Curt Schilling rips the Phillies for not keeping Cliff Lee

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Curt Schilling was asked how he likes the Phillies this year. If you think his response was a diplomatic and conventional “I think they’ll be a good ballclub” kind of thing then you’re not familiar with Curt Schilling’s work:

“I think trading Cliff Lee was the stupidest thing they’ve ever done,
and they didn’t have to. They didn’t have to do it. It
was a stupid, stupid move. They could’ve had a World Series berth
locked up right now with those two guys at the top of their rotation. Those guys would’ve finished legitimately 1-2 (as) Cy Young candidates
on the same staff. You’ve got Cole Hamels in the three
slot, which is a dream come true for both. They would’ve been a 110-win
team.”

He goes on and on, of course, dismissing the Phillies concerns about organizational depth which they claim to be the primary reason for the Lee trade (i.e. they wanted some prospects back) and claiming that Lee may have been even more valuable to the Phillies than Halladay in some ways because of his postseason experience, saying “Doc’s never pitched in October. I think he’ll be great and be awesome
and all that stuff, but he could get to October and not be the guy.”

Setting aside Schilling’s silly claims that Cliff Lee would make the Phillies a 110-win team and that Halladay will somehow forget how to be awesome in October, I can’t help but think that there’s some psychological dynamic at work here on Schilling’s part. The writer of the story makes a comparison of Halladay and Lee to Randy Johnson and Curt Schilling on the Diamondbacks with which Schilling appears to agree. Schilling is obviously making an egotistical assumption that his path to success — as the part of two-Cy Young pitcher quality staff — is the optimum, if not the only way to build a champion. Moreover, in that comparison, Schilling clearly is Cliff Lee: the obviously excellent but still inferior pitcher. The prospect of Lee being traded away is, in Schilling’s mind, the equivalent of a rejection of Schilling himself, thus causing him to lash out with a fury and resentment even he himself cannot fully understand, acknowledge or control.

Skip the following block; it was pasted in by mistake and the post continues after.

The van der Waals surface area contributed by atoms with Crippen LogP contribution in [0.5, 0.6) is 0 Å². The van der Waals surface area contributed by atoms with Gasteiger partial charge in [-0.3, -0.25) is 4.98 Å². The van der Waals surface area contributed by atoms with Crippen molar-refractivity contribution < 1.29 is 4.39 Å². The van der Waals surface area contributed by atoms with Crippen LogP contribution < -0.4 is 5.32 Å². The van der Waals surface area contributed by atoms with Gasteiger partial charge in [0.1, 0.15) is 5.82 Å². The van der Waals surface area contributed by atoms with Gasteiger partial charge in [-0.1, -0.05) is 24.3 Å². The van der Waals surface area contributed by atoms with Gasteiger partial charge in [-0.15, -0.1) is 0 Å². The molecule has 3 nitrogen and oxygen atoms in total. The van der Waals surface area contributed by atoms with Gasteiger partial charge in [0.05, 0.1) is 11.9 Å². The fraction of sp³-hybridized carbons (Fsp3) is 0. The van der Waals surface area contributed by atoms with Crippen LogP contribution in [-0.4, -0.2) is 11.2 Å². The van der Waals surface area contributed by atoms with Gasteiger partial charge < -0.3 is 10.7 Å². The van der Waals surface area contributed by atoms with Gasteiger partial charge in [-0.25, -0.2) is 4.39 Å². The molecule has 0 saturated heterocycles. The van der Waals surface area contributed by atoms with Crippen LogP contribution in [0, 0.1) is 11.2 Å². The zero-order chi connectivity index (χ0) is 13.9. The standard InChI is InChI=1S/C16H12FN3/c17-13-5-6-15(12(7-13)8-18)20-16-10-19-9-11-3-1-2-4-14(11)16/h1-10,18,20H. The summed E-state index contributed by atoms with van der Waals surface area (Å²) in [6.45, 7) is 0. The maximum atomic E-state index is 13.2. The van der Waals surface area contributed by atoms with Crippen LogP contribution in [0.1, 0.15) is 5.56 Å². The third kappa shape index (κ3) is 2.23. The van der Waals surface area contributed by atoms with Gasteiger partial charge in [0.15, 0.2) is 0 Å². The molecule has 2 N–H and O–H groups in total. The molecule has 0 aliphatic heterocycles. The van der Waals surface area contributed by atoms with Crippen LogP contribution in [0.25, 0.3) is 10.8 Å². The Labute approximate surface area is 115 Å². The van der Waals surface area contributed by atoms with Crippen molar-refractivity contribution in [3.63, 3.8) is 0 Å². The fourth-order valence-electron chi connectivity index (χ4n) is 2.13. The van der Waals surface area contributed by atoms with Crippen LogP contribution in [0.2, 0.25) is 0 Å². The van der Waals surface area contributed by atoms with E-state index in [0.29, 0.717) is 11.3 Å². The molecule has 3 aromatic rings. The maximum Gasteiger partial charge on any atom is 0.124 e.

OK, you know what? I don’t like getting in Curt Schilling’s head. It’s kinda scary in there (reminds me of this) so let’s forget it.  How about this: if the Phillies had done with Lee what the Diamondbacks did with Johnson and Schilling and all of the other veterans that won that 2001 World Series, there would be an increased likelihood that they, like the Diamondbacks, would crater competitively a few short years later, crushed under veteran salary obligations and a relatively bare minor league cupboard.

Ruben Amaro decided that he’d rather build something for the long term. It may or may not work, but I think the effort is entitled to far more respect than Schilling — who basically claims that Amaro is just trying to cover his butt — gives it.

Danny Farquhar taken to hospital after fainting in dugout

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White Sox reliever Danny Farquhar passed out in the dugout after completing his outing against the Astros on Friday evening. The cause of the incident has yet to be determined, but Farquhar was supervised by the club’s medical personnel and EMTs and regained consciousness before being taken to Rush University Medical Center for further treatment and testing. A diagnosis has not been announced by the team.

Farquhar pitched 2/3 of an inning in relief during Friday’s 10-0 loss to Houston. He was brought in to relieve James Shields in the top of the sixth inning and was immediately bested by George Springer, who belted a ground-rule double down the right field line and scored Brian McCann and Derek Fisher for the Astros’ sixth and seventh runs of the night. He recovered to strike out Jose Altuve, but was again punished with a two-run homer from Carlos Correa (his first of two), and induced a fly out to end the inning.

The 31-year-old righty pitched just 7 1/3 innings with the club prior to Friday’s performance, issuing four hits, three runs, two homers and eight strikeouts in seven appearances.